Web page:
In its opinion, the court first reviewed the annual gift tax exclusion and the requirements for a taxpayer to claim it for a gift. Under Sec. 2503, an annual exclusion is allowed for taxable gifts, the amount of which, as adjusted for inflation, was $12,000 in 2007. However, the annual exclusion is available only for gifts of a present interest in property, which is defined in Regs. Sec. 25.2503-3(b) as "[a]n unrestricted right to the immediate use, possession, or enjoyment of property or the income from property." Also, per the regulations, no part of the value of a gift of a future interest may be excluded from taxable gifts.
With respect to a gift to a trust, the IRS will generally not contest that the gift is a valid gift of a present interest in property where the trust instrument gives the beneficiaries of the trust the power to demand immediate possession and enjoyment of principal or income of the trust. This is known as a Crummey power (and trusts that contain such a power are known as Crummey trusts) after the case in which this device was first approved, Crummey, 397 F.2d 82 (9th Cir. 1968).
The court explained that despite following this general rule, the IRS has stated that it will challenge annual exclusions if there was a prearranged understanding that the withdrawal right will not be exercised or that doing so would result in adverse consequences to its holder (e.g., losing other rights or gifts under the trust instrument or other beneficial arrangement). The IRS argued that in the Mikels' case, the withdrawal right was illusory because any attempt to seek legal enforcement of that right would result in adverse consequences to its holder.
According to the IRS's theory, the trustees might refuse, without legal basis, to honor a timely withdrawal demand. In that event, Article XXVI of the trust declaration would require the beneficiary to submit the dispute to a beth din. If the beth din, again without legal basis, sustained the trustees' refusal to honor the demand, the beneficiary could seek redress in a New York court despite the general reluctance of a state court to disturb an arbitration decision. However, the IRS further contended that a beneficiary would be extremely reluctant to go to court because, under the in terrorem clause in Article XXVI, the beneficiary would forfeit all of his or her rights under the trust by going to court. Thus, as a practical result, the beneficiaries' withdrawal rights were "illusory" and did not constitute a "present interest in property."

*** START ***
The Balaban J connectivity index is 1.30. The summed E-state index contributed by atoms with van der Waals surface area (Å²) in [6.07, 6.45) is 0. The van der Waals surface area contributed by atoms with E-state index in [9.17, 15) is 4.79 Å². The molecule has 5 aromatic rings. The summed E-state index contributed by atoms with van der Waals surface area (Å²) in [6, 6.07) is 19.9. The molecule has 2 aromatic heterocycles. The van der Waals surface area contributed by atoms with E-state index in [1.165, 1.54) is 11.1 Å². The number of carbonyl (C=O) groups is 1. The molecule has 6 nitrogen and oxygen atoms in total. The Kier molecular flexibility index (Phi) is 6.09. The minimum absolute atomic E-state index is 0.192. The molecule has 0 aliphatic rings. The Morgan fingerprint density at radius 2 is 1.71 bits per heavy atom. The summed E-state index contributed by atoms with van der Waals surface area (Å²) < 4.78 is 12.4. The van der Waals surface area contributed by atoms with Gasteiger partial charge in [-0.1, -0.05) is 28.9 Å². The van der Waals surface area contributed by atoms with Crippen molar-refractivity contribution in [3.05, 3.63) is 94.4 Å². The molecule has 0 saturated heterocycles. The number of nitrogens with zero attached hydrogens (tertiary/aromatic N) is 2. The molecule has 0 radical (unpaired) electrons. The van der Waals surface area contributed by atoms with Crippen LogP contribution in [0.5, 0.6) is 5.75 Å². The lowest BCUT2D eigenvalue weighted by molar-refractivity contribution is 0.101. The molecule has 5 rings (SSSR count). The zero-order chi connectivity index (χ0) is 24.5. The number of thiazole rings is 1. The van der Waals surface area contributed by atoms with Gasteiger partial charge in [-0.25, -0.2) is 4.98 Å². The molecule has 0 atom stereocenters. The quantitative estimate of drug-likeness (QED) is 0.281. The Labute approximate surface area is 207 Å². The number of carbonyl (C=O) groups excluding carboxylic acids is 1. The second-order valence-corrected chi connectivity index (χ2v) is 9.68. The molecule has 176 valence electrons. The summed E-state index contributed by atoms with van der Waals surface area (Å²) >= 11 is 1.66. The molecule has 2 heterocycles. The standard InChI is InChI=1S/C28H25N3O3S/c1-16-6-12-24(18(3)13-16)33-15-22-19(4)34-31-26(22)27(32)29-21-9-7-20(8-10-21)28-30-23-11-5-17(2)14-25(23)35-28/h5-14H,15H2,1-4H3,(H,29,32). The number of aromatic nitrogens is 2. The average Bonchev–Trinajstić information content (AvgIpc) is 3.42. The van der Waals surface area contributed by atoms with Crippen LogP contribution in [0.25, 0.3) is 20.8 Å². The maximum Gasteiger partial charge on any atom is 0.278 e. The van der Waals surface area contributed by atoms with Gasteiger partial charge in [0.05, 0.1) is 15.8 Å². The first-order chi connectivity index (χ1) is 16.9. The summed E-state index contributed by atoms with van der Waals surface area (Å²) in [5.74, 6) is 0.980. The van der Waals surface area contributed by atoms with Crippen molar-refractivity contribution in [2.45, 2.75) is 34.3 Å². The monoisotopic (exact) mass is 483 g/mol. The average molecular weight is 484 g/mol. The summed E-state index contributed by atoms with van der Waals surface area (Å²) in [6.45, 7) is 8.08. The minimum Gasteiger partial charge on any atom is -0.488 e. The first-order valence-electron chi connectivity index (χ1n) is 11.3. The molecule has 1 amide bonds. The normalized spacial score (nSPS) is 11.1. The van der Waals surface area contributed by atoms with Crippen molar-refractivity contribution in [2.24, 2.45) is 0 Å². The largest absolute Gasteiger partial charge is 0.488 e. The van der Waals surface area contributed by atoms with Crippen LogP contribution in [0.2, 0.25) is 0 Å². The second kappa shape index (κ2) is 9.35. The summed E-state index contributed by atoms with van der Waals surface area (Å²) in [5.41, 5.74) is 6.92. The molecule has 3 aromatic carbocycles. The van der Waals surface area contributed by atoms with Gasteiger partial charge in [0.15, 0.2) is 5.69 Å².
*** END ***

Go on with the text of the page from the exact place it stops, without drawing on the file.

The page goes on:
The court observed that there were two problems with the IRS's argument. First, if the trustees were to breach their fiduciary duties by refusing a timely withdrawal demand, a beneficiary could seek justice from a beth din, which was required to enforce the trust declaration and protect a beneficiary's rights under state law. A beneficiary would not suffer the adverse consequences of the in terrorem provision by submitting a claim to a beth din. Since a beth din was required to follow the rules in the trust declaration, there was no reason to believe that the beneficiary would have to take a dispute over his or her withdrawal rights to court.
The second problem the Tax Court cited was that the IRS misapprehended the in terrorem provision and gave it too broad a meaning. The court determined that the provision did not, as the IRS suggested, apply to any case in which a beneficiary went to court to challenge a decision of the trustees, including a decision by the trustees not to honor a withdrawal demand. Rather, the provision, when read in context of the rest of the trust agreement, should be interpreted to apply only when a beneficiary went to court to dispute the trustee's decision to make a discretionary distribution from the trust as the trustee had a right to do under Article VI. The court stated that this interpretation gave the in terrorem provision "a coherent meaning that is consistent with the provisions of article VI affording the trustees 'absolute and unreviewable discretion' concerning such matters."
While the IRS has conceded that a gift to a trust with a valid Crummey power provision is a gift of a present interest, it has not given up the fight against this planning technique. This case makes clear that, even on fairly weak facts, it will not hesitate to litigate if it believes a taxpayer has tried to get the tax benefits that giving a withdrawal provision to a beneficiary provides without actually taking the risk that a beneficiary will take advantage of the provision against the donor's wishes.
Mikel, T.C. Memo. 2015-64